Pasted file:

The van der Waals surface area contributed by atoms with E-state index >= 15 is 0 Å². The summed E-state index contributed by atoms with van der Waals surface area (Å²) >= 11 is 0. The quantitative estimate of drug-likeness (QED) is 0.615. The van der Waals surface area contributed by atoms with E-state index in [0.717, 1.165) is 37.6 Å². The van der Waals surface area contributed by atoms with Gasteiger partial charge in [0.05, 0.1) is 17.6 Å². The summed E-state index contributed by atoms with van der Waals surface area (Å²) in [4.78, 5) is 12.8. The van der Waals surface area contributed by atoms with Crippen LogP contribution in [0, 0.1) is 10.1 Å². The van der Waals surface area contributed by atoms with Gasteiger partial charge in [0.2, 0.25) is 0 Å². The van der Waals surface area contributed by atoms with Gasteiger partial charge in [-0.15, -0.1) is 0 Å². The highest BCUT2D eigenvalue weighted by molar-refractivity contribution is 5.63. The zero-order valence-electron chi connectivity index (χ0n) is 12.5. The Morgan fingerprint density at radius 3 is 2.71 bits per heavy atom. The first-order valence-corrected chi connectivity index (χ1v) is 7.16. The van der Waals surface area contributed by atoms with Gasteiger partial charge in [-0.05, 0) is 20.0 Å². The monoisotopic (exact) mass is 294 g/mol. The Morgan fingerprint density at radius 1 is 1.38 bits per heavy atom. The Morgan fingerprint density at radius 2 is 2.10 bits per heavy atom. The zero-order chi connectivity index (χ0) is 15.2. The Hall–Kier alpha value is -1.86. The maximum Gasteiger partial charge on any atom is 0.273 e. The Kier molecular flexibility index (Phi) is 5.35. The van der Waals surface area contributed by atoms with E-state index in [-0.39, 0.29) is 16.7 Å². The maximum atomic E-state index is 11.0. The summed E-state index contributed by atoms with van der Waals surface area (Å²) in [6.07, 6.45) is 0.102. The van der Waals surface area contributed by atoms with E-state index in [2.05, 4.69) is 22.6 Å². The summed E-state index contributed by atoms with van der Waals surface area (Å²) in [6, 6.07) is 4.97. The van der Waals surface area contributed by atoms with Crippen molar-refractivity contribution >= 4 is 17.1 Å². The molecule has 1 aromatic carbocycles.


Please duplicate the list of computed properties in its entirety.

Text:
The van der Waals surface area contributed by atoms with E-state index >= 15 is 0 Å². The summed E-state index contributed by atoms with van der Waals surface area (Å²) >= 11 is 0. The quantitative estimate of drug-likeness (QED) is 0.615. The van der Waals surface area contributed by atoms with E-state index in [0.717, 1.165) is 37.6 Å². The van der Waals surface area contributed by atoms with Gasteiger partial charge in [0.05, 0.1) is 17.6 Å². The summed E-state index contributed by atoms with van der Waals surface area (Å²) in [4.78, 5) is 12.8. The van der Waals surface area contributed by atoms with Crippen LogP contribution in [0, 0.1) is 10.1 Å². The van der Waals surface area contributed by atoms with Gasteiger partial charge in [0.2, 0.25) is 0 Å². The van der Waals surface area contributed by atoms with Gasteiger partial charge in [-0.15, -0.1) is 0 Å². The highest BCUT2D eigenvalue weighted by molar-refractivity contribution is 5.63. The zero-order valence-electron chi connectivity index (χ0n) is 12.5. The Morgan fingerprint density at radius 3 is 2.71 bits per heavy atom. The first-order valence-corrected chi connectivity index (χ1v) is 7.16. The van der Waals surface area contributed by atoms with Gasteiger partial charge in [-0.05, 0) is 20.0 Å². The monoisotopic (exact) mass is 294 g/mol. The Morgan fingerprint density at radius 1 is 1.38 bits per heavy atom. The Morgan fingerprint density at radius 2 is 2.10 bits per heavy atom. The zero-order chi connectivity index (χ0) is 15.2. The Hall–Kier alpha value is -1.86. The maximum Gasteiger partial charge on any atom is 0.273 e. The Kier molecular flexibility index (Phi) is 5.35. The van der Waals surface area contributed by atoms with E-state index in [-0.39, 0.29) is 16.7 Å². The maximum atomic E-state index is 11.0. The summed E-state index contributed by atoms with van der Waals surface area (Å²) in [6.07, 6.45) is 0.102. The van der Waals surface area contributed by atoms with E-state index in [2.05, 4.69) is 22.6 Å². The summed E-state index contributed by atoms with van der Waals surface area (Å²) in [6, 6.07) is 4.97. The van der Waals surface area contributed by atoms with Crippen molar-refractivity contribution >= 4 is 17.1 Å². The molecule has 1 aromatic carbocycles.